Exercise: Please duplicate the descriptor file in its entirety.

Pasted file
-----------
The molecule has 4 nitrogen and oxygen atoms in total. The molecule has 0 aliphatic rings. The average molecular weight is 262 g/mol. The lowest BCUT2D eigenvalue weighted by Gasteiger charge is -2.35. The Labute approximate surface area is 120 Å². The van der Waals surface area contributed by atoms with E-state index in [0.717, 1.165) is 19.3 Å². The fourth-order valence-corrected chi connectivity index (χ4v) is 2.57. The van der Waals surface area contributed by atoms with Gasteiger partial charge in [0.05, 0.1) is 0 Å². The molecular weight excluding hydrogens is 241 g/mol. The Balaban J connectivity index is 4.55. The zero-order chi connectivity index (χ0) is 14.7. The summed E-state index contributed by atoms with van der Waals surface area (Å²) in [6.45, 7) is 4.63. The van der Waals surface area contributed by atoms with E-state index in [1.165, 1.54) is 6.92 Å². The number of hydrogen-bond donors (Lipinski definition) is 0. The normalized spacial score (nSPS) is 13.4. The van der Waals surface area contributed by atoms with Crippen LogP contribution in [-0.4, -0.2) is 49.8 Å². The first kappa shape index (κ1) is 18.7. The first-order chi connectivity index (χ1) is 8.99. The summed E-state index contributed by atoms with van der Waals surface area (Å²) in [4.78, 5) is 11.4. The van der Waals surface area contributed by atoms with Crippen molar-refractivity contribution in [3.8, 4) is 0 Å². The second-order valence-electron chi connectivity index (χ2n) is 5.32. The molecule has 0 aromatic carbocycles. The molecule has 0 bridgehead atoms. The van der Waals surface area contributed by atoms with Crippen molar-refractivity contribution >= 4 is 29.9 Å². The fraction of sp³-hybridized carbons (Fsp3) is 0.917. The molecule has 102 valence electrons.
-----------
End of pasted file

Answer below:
The molecule has 4 nitrogen and oxygen atoms in total. The molecule has 0 aliphatic rings. The average molecular weight is 262 g/mol. The lowest BCUT2D eigenvalue weighted by Gasteiger charge is -2.35. The Labute approximate surface area is 120 Å². The van der Waals surface area contributed by atoms with E-state index in [0.717, 1.165) is 19.3 Å². The fourth-order valence-corrected chi connectivity index (χ4v) is 2.57. The van der Waals surface area contributed by atoms with Gasteiger partial charge in [0.05, 0.1) is 0 Å². The molecular weight excluding hydrogens is 241 g/mol. The Balaban J connectivity index is 4.55. The zero-order chi connectivity index (χ0) is 14.7. The summed E-state index contributed by atoms with van der Waals surface area (Å²) in [6.45, 7) is 4.63. The van der Waals surface area contributed by atoms with E-state index in [1.165, 1.54) is 6.92 Å². The number of hydrogen-bond donors (Lipinski definition) is 0. The normalized spacial score (nSPS) is 13.4. The van der Waals surface area contributed by atoms with Crippen LogP contribution in [-0.4, -0.2) is 49.8 Å². The first kappa shape index (κ1) is 18.7. The first-order chi connectivity index (χ1) is 8.99. The summed E-state index contributed by atoms with van der Waals surface area (Å²) in [4.78, 5) is 11.4. The van der Waals surface area contributed by atoms with Crippen molar-refractivity contribution in [3.8, 4) is 0 Å². The second-order valence-electron chi connectivity index (χ2n) is 5.32. The molecule has 0 aromatic carbocycles. The molecule has 0 bridgehead atoms. The van der Waals surface area contributed by atoms with Crippen molar-refractivity contribution >= 4 is 29.9 Å². The fraction of sp³-hybridized carbons (Fsp3) is 0.917. The molecule has 102 valence electrons.